In its drive for equality-of-outcome, feminism has left many women childless and unhappy after being told they could "have it all."

The real concern of humanists should be the phenomenon of oligarchy itself -- which will function just as unjustly with an equal sex or all-female ruling class as it does now -- as opposed to chasing phantoms of patriarchal oppression.

GREGORY UNGER

Dugald

Germany pays price

Solar-energy proponents like Adam Johnston (Letters, Jan. 24) excel at presenting Germany as a paragon of solar power, but rarely do they mention that it and the country's commitment to renewables in general are responsible for its consumers paying the second-highest electricity prices in Europe.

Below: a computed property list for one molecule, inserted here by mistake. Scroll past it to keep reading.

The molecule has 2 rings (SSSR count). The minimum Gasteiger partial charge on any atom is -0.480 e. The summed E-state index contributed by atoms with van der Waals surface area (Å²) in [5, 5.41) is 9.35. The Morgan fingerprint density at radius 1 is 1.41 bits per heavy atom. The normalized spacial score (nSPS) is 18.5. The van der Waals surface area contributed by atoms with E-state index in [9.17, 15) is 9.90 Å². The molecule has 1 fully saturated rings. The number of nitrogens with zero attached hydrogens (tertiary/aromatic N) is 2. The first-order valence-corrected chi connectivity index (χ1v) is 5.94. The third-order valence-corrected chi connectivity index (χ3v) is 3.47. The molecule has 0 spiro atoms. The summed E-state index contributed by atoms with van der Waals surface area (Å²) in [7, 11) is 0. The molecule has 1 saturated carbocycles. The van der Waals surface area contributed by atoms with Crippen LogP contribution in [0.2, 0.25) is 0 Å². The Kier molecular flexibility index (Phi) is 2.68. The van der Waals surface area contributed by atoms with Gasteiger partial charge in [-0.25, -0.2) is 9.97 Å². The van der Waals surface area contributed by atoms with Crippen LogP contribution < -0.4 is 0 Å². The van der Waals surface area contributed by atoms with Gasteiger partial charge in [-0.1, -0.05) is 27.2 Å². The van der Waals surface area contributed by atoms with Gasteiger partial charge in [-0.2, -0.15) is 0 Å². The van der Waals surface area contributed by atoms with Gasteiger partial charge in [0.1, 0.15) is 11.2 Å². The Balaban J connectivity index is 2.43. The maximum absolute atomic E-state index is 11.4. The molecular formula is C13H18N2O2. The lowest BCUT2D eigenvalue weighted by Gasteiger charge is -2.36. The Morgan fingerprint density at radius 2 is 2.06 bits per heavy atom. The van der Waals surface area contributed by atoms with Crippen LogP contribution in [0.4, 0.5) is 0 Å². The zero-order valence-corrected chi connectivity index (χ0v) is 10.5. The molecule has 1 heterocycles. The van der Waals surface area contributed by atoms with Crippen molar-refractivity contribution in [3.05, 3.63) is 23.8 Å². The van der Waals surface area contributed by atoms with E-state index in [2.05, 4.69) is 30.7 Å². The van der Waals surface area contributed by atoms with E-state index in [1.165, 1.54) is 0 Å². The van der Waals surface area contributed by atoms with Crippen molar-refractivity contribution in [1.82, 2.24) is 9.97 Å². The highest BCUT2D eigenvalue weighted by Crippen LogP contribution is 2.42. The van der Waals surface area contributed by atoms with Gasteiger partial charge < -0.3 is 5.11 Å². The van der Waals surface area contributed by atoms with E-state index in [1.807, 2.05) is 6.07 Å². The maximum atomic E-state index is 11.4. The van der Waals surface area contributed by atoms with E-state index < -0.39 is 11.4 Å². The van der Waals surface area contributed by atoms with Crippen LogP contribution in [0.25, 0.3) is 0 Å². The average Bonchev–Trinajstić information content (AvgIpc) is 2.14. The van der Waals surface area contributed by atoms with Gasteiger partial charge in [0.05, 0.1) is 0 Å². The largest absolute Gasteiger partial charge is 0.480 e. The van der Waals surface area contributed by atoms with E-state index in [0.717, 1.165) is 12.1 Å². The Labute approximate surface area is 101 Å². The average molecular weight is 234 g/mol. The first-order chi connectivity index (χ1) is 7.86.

Nearly half of green-energy subsidies in Germany go to photovoltaic cells; yet this is the type of renewable energy least suited to the German climate. These devices are well on the way to becoming the costliest error in the history of German energy policy, since photovoltaic plant owners and homeowners with rooftop solar panels received about $11.3 billion last year while providing a mere four per cent of the overall power supply.

Solar modules stop producing altogether at night, and in winter they generate barely anything during the day. As a result, the country is often caught in energy shortfalls that necessitate power importation from French and

Czech nuclear facilities, exactly the type of output that Germany has been trying to reduce domestically.

EDWARD KATZ

Winnipeg

Treaties 'legally loaded'